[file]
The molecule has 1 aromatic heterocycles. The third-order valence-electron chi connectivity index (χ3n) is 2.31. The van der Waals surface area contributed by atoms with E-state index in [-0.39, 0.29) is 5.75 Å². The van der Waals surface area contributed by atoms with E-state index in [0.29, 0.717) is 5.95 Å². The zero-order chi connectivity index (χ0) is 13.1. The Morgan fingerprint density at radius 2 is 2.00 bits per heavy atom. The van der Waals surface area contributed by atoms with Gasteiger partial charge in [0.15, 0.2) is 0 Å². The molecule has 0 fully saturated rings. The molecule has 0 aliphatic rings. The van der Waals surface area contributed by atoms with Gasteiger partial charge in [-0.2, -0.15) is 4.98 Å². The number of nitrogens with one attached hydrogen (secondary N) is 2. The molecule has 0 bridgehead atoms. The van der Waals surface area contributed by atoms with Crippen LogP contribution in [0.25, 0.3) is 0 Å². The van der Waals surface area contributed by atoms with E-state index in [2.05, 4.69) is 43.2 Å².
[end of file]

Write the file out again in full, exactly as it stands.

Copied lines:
The molecule has 1 aromatic heterocycles. The third-order valence-electron chi connectivity index (χ3n) is 2.31. The van der Waals surface area contributed by atoms with E-state index in [-0.39, 0.29) is 5.75 Å². The van der Waals surface area contributed by atoms with E-state index in [0.29, 0.717) is 5.95 Å². The zero-order chi connectivity index (χ0) is 13.1. The Morgan fingerprint density at radius 2 is 2.00 bits per heavy atom. The van der Waals surface area contributed by atoms with Gasteiger partial charge in [0.15, 0.2) is 0 Å². The molecule has 0 fully saturated rings. The molecule has 0 aliphatic rings. The van der Waals surface area contributed by atoms with Gasteiger partial charge in [-0.2, -0.15) is 4.98 Å². The number of nitrogens with one attached hydrogen (secondary N) is 2. The molecule has 0 bridgehead atoms. The van der Waals surface area contributed by atoms with Crippen LogP contribution in [0.25, 0.3) is 0 Å². The van der Waals surface area contributed by atoms with E-state index in [2.05, 4.69) is 43.2 Å².